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By Mary Louise Scully, MD
An excellent update on rabies was provided by Charles E. Rupprecht, the Rabies Section Chief of the CDC, during the Symposium, Control of Zoonoses: A Veterinary Perspective at the recent 51st annual ASTMH meeting in Denver, Colo. The most significant development is that Imovax-ID, the human diploid cell vaccine formulated for pre-exposure intradermal rabies vaccination, is no longer available in the United States. This event occurred in April 2001. The WHO position will remain supportive of the intradermal route for pre-exposure vaccination.
This discontinuation occurs in the setting of otherwise continued expansion of the intradermal route for pre-exposure prophylaxis and postexposure treatment, especially in areas of the world where rabies remains a significant health problem and cell-derived vaccines and rabies immune globulin are in short supply. It is thought that the estimated 50,000 rabies deaths reported per year (India alone reports 30,000 deaths per year) is actually an underestimate.1 For health care providers in the United States, the discontinuation of Imovax-ID eliminates a less-expensive pre-exposure rabies prophylaxis regimen. However, the human diploid cell vaccine Imovax-IM, rabies vaccine adsorbed (RVA), and purified chick embryo cell vaccine (PCEC) remain available in the United States for intramuscular use.
Rabies is an acute, fatal encephalitis caused by neurotropic RNA viruses in the family Rhabdoviridae, genus lyssavirus. Classic rabies virus (genotype 1) is the type species of lyssavirus. Only 1 viral species was believed to cause rabies, but more recent investigations have showed at least 7 putative genotypes. Classic rabies virus accounts for most cases of rabies, but all lyssaviruses have shown capacity as human or animal pathogens.
Although many carnivorous mammals can serve as hosts, dogs remain the major reservoir and vector of rabies virus. Worldwide, dogs cause the majority of the human deaths due to rabies. Although domestic and wild cats do not seem to act as reservoirs for rabies, cats are effective vectors of transmission; hence, cats should be vaccinated despite the small relative risk of sarcoma.
In the United States, adequate canine and livestock vaccination has largely eliminated rabies from domestic animals, and the majority of animal rabies occurs in wild terrestrial animals such as raccoons, which accounted for 37.7% of all animal rabies cases in 2000. Skunks, foxes, and other mammals, including mongooses, groundhogs, bobcats, coyotes, badgers, and opossums, accounted for the remainder. Small mammals and rodents such as squirrels, hamsters, guinea pigs, gerbils, chipmunks, rats, mice, rabbits, and hares are not important in the epidemiology of rabies, and bites from these animals rarely require rabies prophylaxis.
Bats account for a relatively small proportion of the animal rabies cases reported in the United States (16.8% in 2000), but in the last 20 years variants of bat rabies have become the most common causes of human death from rabies.2 Six of the 7 lyssavirus genotypes have been isolated from bats. Of the 39 cases of bat-associated rabies deaths in the United States during the last 50 years, only 9 (23%) reported a definite history of a bite, even though 20 (51%) reported contact with bats.3 Since bats have small teeth, their bites might have gone unnoticed. Therefore, bat encounters in which a patient awakens to find a bat in the room, finding a bat in the room of an unattended child, or seeing a bat near a mentally impaired or intoxicated person warrant postexposure rabies prophylaxis.4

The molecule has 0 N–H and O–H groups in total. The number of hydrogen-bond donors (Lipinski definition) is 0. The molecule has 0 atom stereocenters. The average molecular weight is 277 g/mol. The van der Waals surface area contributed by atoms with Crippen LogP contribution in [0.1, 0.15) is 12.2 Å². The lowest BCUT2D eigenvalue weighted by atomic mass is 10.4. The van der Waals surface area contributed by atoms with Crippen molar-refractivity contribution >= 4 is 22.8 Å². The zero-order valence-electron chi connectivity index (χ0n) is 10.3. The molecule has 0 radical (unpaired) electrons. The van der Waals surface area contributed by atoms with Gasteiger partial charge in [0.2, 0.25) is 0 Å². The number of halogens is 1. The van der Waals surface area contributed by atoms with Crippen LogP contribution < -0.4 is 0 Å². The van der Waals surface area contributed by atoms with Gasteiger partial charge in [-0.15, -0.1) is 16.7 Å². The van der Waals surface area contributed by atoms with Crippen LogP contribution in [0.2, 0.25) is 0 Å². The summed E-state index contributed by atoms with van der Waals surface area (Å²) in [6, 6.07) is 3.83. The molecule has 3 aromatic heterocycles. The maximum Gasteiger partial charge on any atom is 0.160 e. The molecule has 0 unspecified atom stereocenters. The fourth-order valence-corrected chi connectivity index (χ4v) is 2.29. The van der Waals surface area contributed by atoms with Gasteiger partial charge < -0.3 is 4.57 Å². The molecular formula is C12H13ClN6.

The resurgence of raccoon rabies that began in the Mid-Atlantic states in the late 1970s has spread so that raccoon rabies is now enzootic in all of the eastern coastal states as well as Alabama, Pennsylvania, Vermont, and West Virginia. Oral rabies immunization of free-ranging wildlife using vaccine-laden baits has shown promise in Europe, and similar efforts are under way to limit the expansion of raccoon rabies in the United States. More than 2 million doses of an oral vaccinia-rabies glycoprotein (V-RG) bait vaccine have been distributed in Ohio alone in the last 2 years. Additional states are expected to implement V-RG in the future as well. The hope is to make an immune barrier spanning the country from the shores of Lake Erie in Ohio south to the Gulf of Mexico in Alabama, preventing further westward spread of raccoon rabies.5 Unfortunately, these types of control measures are less applicable to limiting bat rabies.
A practical question from the audience raised the issue of an allergic reaction in a patient after the third dose of a postexposure series. Rupprecht suggested trying another rabies vaccine formulation. The decision to continue the series should be based on the exposure history. A titer in the midst of the series should not be used to decide if the patient is protected. If a patient has had significant rabies exposure, every effort should be made to complete the recommended postexposure treatment.
Two recent companion reviews referenced above deserve special mention as outstanding papers on the past, present, and future of rabies.2,3
1. Rabies vaccines. WHO Weekly Epidemiological Record. 2002;77(14):109-119.
2. Hemachudha T, et al. Human rabies: A disease of complex neuropathogenetic mechanisms and diagnostic challenges. Lancet Neurol. 2002;1:101-109.
3. Rupprecht CE, et al. Rabies re-examined. Lancet Infect Dis. 2002;2:337-353.
4. CDC. Human rabies prevention-United States, 1999: Recommendations of the Advisory Committee on Immunization Practices (ACIP). MMWR Morb Mortal Wkly Rep. 1999;48(No.RR-1).
5. Krebs JW, et al. Rabies surveillance in the United States during 2000. J Am Vet Med Assoc. 2001;219: 1687-1699.
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